The other three cards were devoted towards us — your voting group, one might say. First, though, who are we?

Our generation is commonly referred to as the Millennial Generation or Generation Y. We are the most diverse generation in history.
Millennials will be nearly 45 MILLION strong in 2008.
By 2015, this generation will make up 1/3 of the electorate.

It’s hard to say exactly what this is supposed to signify. It seems, however, to follow in a trend of identity politics building (this will become apparent by the final info-card) — vote not as an individual, but as a Millennial. Um, no thanks.

Furthermore, it seems to ultimately be wrapped in a paradox. If we are in fact about to become a huge voting coalition, and WE ARE MILLENNIALS (in the same way, I suppose, that WE ARE ZONAZOO), then why bother registering? Since there are so many of us, and we seemingly represent one voice, why not let the other 45 million go ahead and vote for me?

Also, as far the uncited “most diverse generation” claim is concerned, it’d be interesting to see how the authors of this card square up with these two interesting statistics:

According to the three surveys, 18-29 year olds are now relatively less willing to support a black candidate than voters from other age groups.  While resistance to supporting a black candidate has dropped in every other age group since February, and overall stands at just 8%, it remains basically unchanged among the youngest voters.

. . .

In another odd result that pairs up with the surprisingly greater resistance to a black candidate for President among 18-29 year olds that I noted before, 15% of 18-29 year olds are unwilling to vote for a woman for President, which is a higher percentage than any other age group, including 65+.  Whether this is a backlash against enforced diversity and the like, I don’t know, but it is another one of these curious examples of a small but significant group of young voters being more forthright in their opposition to women and minority candidates.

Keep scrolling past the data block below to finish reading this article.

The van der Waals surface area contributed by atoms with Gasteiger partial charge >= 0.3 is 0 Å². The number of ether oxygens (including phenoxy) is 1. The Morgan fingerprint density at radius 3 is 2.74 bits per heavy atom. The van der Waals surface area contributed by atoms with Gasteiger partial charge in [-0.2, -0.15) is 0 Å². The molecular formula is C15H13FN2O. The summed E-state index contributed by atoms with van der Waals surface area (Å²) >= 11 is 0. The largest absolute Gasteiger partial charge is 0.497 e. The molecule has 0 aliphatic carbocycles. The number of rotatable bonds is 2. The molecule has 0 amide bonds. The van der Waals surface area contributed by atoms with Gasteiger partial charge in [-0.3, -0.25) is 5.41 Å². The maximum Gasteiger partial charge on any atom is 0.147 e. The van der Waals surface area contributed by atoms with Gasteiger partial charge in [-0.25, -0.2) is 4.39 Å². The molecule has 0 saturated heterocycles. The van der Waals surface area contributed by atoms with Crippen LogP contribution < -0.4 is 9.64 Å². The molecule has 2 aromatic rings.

Next card, in Tangerine Orange:

Over 6.5 million young voters participated in the primary contests or caucuses this year; and increase of 103% over 2004. The 2004 elections marked the largest increase in young voter turnout since 1972.
This generation volunteers in record numbers. They possess strong values and political opinions and connect volunteerism  to social activism. AND THEY WILL VOTE IF ASKED.

Since these cards are being handed out to students at a UA VOTES Block Party, it seems quite redundant to tell them that, yes, they are willing to vote. As far as bias goes, it’s worth noting the catch phrase “social activism”, a long-time favorite of the Left.

As a side question, has anyone bothered to compare the number of young voters to the total number of 18-25 year olds? It seems that the peaks in young voter turnout simply coincide with larger generations (the Boomers in ’72, and Gen Y (or the Echo Boom) in ’04).

Last card:

In 2000, out of the $3 billion spent on the presidential election, $0 were spent targeting young voters.

In 2004, out the $4 billion spent on the presidential election, $50 million was [sic] spent targeting young voters.

resulting in an 11% increase [sic]

2008… what will you make them spend?

The claim about 2000 seems bizarre as well — would anyone be able to tell me with a straight-face that the campaign spent absolutely nothing at any function targeting young voters? Also, if you went from making $0 a year to making $50 million a year, you wouldn’t describe that as an 11 percent increase in your salary.

However, these are all secondary to the more serious problem; namely, the idea that we should actively be trying to make politicians waste more money on political campaigns. Advocating for certain issues — higher education, “textbook cost reduction”, etc. — is one thing, but simply trying to get them to spend money helps no one; no one, that is, except for the student leaders who get to dole out these funds.

And this, honestly, seems the modus operandi of the entire campaign — make politicians spend money on us! Rather than asking the Big Questions of whether money should be spent at all, or whether there might be higher priorities than textbook costs (say, the entire financial market), the campaign is simply content to start building an identity that must be courted, like any other factional group.

The UA VOTES program has stated that after “blitz week”, ending October 6, that they will engage in voter education until October 24. But do they seriously believe that many of these students will come without the allure of block parties and free concerts? “Education is boring; besides, man, I’m in school already — I got enough shit to read already.”